7. TimeSplitters 3: Future Perfect: The team at Rare that was behind Goldeneye eventually became their own company (Free Radical) and they put out the TimeSplitters games. I started off with the second game in the series, which while being a nice tough shooter with a humorous streak, still had one glaring deficiency... the story was really lacking, so the levels just sort of felt thrown together into a package and the characters didn't really come alive. With Future Perfect, there is a finally a narrative worth caring about. With that added extra, this quirky little shooter series became comedy gold. Following the exploits of Sgt. Cortez, a character who looks and sounds like he was heavily influenced by Vin Diesel's Riddick from Pitch Black, the story takes some great twists and turns across various eras of human history, from the early part of the 20th century to the far future with points scattered in between. The game also introduced an element in the story mode which was really cool conceptually. There would be points during particular levels where you would meet a version of Sgt. Cortez from slightly in the future, and he would help you get through a particularly tricky part and then depart... and then you would start moving through the level and reach a point where you met your earlier version and you would then play that same sequence from the other side. That was a brilliant use of the underlying premise. I am a nut for time travel as it is, so mixing that theme with the development team behind Goldeneye with a good story made this epic. Oh, and I forgot to mention... there's zombies. Lots of zombies. And robots, and a whole lot of other things which are geek friendly (ninja monkeys anyone? How about one that is dressed up like Robocop?). But let's say you don't want to play the story mode (in either single player or co-op mode) and instead you just want to shoot things. Well, this game has arcade and challenge mode options out the yin yang too, and if you have the inclination, you can even design levels for your own amusement and at one point you could share them with others through the game's web site. And that isn't even mentioning the online play. In the end, TimeSplitters:Future Perfect was a pretty full package.
6. Bully: I really enjoyed this game when I played it through in 2007, and my fondness for it has grown over the past couple of years. Conceptually, this does seem like a somewhat strange idea for a console action game. A 15-year old boy is sent to a Northeastern boarding school, and he has to negotiate his way around the various cliques on campus to survive the year. Of course, by negotiate basically I mean he has to force them to respect him. The protagonist, Jimmy Hopkins, is a troubled boy, but in a way, he is the perfect person to take on the cliques at Bullworth Academy, as he is the least of all the evils at that institution, and while he isn't averse to using violence to get his way, he is generally anti-bully. A sandbox-type game that is broken up into chapters, Bully, while being shorter than the average game of this type, still has a lot of content and an interesting set of environments to explore. The fact that the story takes place in the American Northeast means that as the year progresses, the seasons change, meaning that there are opportunities for mayhem that are only available at that time of year (like throwing snowballs, or being punished by having to mow lawns or shovel snow). At one point, I said that this was almost what I would expect River City Ransom to be like if it was a modern game, because in many ways it is carrying on that tradition. Since it is a sandbox game, there is a lot of different activities that you can play around with, from the minigames that most of the classes essential are to a series of games at the carnival to even video games within the game. I was also fond of a lot of the missions, which were quite varied and really allowed the individual characters to shine, because that was something that I really got a kick out of in retrospect--the fact that all the kids at Bullworth Academy are individuals, with their own personality traits and they are all recognizable, as is the staff of the institution. Jack Thompson and anti-bullying groups may have been against this game before it was released, but the finished product has a much more positive spin on the issues that concern them than they had feared. The fact that they keep releasing new editions of the game for additional platforms should be some indication of the longevity of this title.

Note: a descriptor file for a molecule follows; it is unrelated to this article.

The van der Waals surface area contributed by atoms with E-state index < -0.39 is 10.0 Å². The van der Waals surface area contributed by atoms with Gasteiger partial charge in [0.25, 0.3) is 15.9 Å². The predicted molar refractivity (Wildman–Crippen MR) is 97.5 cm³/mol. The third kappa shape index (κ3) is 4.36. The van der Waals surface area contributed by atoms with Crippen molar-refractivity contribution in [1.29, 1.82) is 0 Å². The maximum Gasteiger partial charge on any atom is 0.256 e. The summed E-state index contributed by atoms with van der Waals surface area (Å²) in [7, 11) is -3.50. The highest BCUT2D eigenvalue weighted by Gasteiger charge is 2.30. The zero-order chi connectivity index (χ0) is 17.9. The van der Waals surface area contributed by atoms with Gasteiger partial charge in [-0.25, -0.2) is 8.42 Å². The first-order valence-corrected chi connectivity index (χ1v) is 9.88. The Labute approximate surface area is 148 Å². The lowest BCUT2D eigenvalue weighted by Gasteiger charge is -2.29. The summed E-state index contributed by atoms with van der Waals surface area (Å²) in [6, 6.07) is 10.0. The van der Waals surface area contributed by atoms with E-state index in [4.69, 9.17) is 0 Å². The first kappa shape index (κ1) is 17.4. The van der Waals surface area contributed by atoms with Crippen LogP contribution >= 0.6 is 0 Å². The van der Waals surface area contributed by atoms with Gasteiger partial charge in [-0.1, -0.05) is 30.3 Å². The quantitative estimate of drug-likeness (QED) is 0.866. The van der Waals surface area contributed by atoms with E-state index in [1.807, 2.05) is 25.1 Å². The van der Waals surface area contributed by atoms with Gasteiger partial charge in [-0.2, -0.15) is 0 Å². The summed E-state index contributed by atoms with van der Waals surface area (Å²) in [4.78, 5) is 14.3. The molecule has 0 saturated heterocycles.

Tune in tomorrow to find out what games made it to the top of this list.
The Top 25 PS2 games I've Ever Played
The Top 5